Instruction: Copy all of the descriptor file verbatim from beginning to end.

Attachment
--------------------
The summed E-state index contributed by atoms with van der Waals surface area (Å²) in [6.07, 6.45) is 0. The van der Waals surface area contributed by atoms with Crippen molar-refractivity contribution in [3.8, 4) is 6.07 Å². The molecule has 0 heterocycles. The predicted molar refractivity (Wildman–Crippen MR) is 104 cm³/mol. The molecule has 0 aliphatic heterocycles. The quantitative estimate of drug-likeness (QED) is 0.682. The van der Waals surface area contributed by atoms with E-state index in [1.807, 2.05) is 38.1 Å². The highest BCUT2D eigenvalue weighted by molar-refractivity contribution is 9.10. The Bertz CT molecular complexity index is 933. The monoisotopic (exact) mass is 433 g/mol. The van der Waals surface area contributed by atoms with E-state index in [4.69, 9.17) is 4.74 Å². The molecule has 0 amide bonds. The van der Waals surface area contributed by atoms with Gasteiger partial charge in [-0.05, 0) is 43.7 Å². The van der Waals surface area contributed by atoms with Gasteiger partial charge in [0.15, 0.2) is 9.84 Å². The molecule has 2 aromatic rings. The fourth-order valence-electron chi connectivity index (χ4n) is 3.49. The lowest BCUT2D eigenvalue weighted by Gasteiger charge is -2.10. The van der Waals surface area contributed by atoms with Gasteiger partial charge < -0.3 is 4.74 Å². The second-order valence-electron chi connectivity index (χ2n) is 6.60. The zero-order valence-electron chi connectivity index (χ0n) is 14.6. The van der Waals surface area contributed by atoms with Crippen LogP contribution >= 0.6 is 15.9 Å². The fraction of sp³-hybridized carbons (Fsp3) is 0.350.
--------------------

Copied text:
The summed E-state index contributed by atoms with van der Waals surface area (Å²) in [6.07, 6.45) is 0. The van der Waals surface area contributed by atoms with Crippen molar-refractivity contribution in [3.8, 4) is 6.07 Å². The molecule has 0 heterocycles. The predicted molar refractivity (Wildman–Crippen MR) is 104 cm³/mol. The molecule has 0 aliphatic heterocycles. The quantitative estimate of drug-likeness (QED) is 0.682. The van der Waals surface area contributed by atoms with E-state index in [1.807, 2.05) is 38.1 Å². The highest BCUT2D eigenvalue weighted by molar-refractivity contribution is 9.10. The Bertz CT molecular complexity index is 933. The monoisotopic (exact) mass is 433 g/mol. The van der Waals surface area contributed by atoms with E-state index in [4.69, 9.17) is 4.74 Å². The molecule has 0 amide bonds. The van der Waals surface area contributed by atoms with Gasteiger partial charge in [-0.05, 0) is 43.7 Å². The van der Waals surface area contributed by atoms with Gasteiger partial charge in [0.15, 0.2) is 9.84 Å². The molecule has 2 aromatic rings. The fourth-order valence-electron chi connectivity index (χ4n) is 3.49. The lowest BCUT2D eigenvalue weighted by Gasteiger charge is -2.10. The van der Waals surface area contributed by atoms with Gasteiger partial charge < -0.3 is 4.74 Å². The second-order valence-electron chi connectivity index (χ2n) is 6.60. The zero-order valence-electron chi connectivity index (χ0n) is 14.6. The van der Waals surface area contributed by atoms with Crippen LogP contribution >= 0.6 is 15.9 Å². The fraction of sp³-hybridized carbons (Fsp3) is 0.350.